ICD-10 Diagnosis Code T76.22XS

Child sexual abuse, suspected, sequela

Diagnosis Code T76.22XS

ICD-10: T76.22XS
Short Description: Child sexual abuse, suspected, sequela
Long Description: Child sexual abuse, suspected, sequela
This is the 2017 version of the ICD-10-CM diagnosis code T76.22XS

Valid for Submission
The code T76.22XS is valid for submission for HIPAA-covered transactions.

Code Classification
  • Injury, poisoning and certain other consequences of external causes (S00–T98)
    • Other and unspecified effects of external causes (T66-T78)
      • Adult and child abuse, neglect and oth maltreat, suspected (T76)

Information for Medical Professionals


Code Edits
The following edits are applicable to this code:
Pediatric diagnoses Additional informationCallout TooltipPediatric diagnoses
Pediatric. Age range is 0–17 years inclusive (e.g., Reye’s syndrome, routine child health exam).


Diagnostic Related Groups
The diagnosis code T76.22XS is grouped in the following Diagnostic Related Group(s) (MS-DRG V34.0)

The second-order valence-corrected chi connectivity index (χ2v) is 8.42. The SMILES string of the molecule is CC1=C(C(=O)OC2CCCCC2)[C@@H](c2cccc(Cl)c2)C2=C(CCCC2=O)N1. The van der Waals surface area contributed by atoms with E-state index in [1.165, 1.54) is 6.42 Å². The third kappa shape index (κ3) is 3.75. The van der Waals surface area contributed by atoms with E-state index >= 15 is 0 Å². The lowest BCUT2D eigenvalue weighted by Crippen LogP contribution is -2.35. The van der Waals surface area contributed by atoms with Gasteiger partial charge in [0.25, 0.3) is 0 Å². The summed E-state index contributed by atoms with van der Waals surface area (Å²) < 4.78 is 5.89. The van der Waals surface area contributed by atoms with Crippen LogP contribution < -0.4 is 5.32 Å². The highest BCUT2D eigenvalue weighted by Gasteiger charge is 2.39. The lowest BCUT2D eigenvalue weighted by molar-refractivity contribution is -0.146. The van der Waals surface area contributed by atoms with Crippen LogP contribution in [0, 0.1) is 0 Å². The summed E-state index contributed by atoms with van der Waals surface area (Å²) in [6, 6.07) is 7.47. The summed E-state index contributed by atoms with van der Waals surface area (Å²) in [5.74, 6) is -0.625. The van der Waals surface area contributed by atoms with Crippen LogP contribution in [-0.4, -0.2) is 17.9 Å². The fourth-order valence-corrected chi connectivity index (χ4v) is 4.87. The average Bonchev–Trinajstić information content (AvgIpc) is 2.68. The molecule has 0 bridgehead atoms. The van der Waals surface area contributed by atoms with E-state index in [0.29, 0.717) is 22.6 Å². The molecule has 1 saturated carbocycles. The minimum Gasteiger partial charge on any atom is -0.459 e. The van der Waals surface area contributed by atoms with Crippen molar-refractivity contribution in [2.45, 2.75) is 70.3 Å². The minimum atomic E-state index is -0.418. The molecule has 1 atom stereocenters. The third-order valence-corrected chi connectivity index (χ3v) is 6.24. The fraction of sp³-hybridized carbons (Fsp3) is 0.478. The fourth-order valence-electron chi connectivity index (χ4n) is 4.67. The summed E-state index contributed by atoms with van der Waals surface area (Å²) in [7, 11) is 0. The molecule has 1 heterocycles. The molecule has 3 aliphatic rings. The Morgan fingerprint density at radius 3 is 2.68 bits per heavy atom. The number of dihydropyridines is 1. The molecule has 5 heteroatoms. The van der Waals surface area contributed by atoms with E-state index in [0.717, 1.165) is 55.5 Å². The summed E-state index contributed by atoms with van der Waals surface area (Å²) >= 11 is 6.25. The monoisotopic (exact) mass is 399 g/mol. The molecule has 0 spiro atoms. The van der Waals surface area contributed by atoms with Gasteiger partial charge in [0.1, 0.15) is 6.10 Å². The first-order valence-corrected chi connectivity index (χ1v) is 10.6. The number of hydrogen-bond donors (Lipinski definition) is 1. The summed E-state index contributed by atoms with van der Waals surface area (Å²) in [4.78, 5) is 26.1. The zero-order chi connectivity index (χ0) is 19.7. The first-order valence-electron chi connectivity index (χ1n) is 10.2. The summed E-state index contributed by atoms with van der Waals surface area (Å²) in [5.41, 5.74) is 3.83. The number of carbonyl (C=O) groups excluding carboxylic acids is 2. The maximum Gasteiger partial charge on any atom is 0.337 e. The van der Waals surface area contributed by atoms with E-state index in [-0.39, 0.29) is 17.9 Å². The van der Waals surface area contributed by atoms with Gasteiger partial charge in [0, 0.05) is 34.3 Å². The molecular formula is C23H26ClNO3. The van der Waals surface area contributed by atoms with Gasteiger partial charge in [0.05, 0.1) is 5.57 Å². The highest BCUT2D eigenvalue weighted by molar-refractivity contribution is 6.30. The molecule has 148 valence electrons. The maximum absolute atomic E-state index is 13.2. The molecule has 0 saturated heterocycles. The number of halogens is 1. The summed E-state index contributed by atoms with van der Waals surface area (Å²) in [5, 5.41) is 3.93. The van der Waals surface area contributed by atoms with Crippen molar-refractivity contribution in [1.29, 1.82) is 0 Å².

• 922 - OTHER INJURY, POISONING AND TOXIC EFFECT DIAGNOSES WITH MCC
  • 923 - OTHER INJURY, POISONING AND TOXIC EFFECT DIAGNOSES WITHOUT MCC

Present on Admission (POA) Additional informationCallout TooltipPresent on Admission
The Present on Admission (POA) indicator is used for diagnosis codes included in claims involving inpatient admissions to general acute care hospitals. POA indicators must be reported to CMS on each claim to facilitate the grouping of diagnoses codes into the proper Diagnostic Related Groups (DRG). CMS publishes a listing of specific diagnosis codes that are exempt from the POA reporting requirement.

The code T76.22XS is exempt from POA reporting.

Information for Patients


Child Sexual Abuse

Sexual abuse is one form of child abuse. It includes a wide range of actions between a child and an adult or older child. Often these involve body contact, but not always. Exposing one's genitals to children or pressuring them for sex is sexual abuse. Using a child for pornography is also sexual abuse.

Most sexual abusers know the child they abuse. They may be family friends, neighbors or babysitters. About one-third of abusers are related to the child. Most abusers are men. If you think a child may have been abused, it's important to report it.

  • Sexual abuse in children -- what to know


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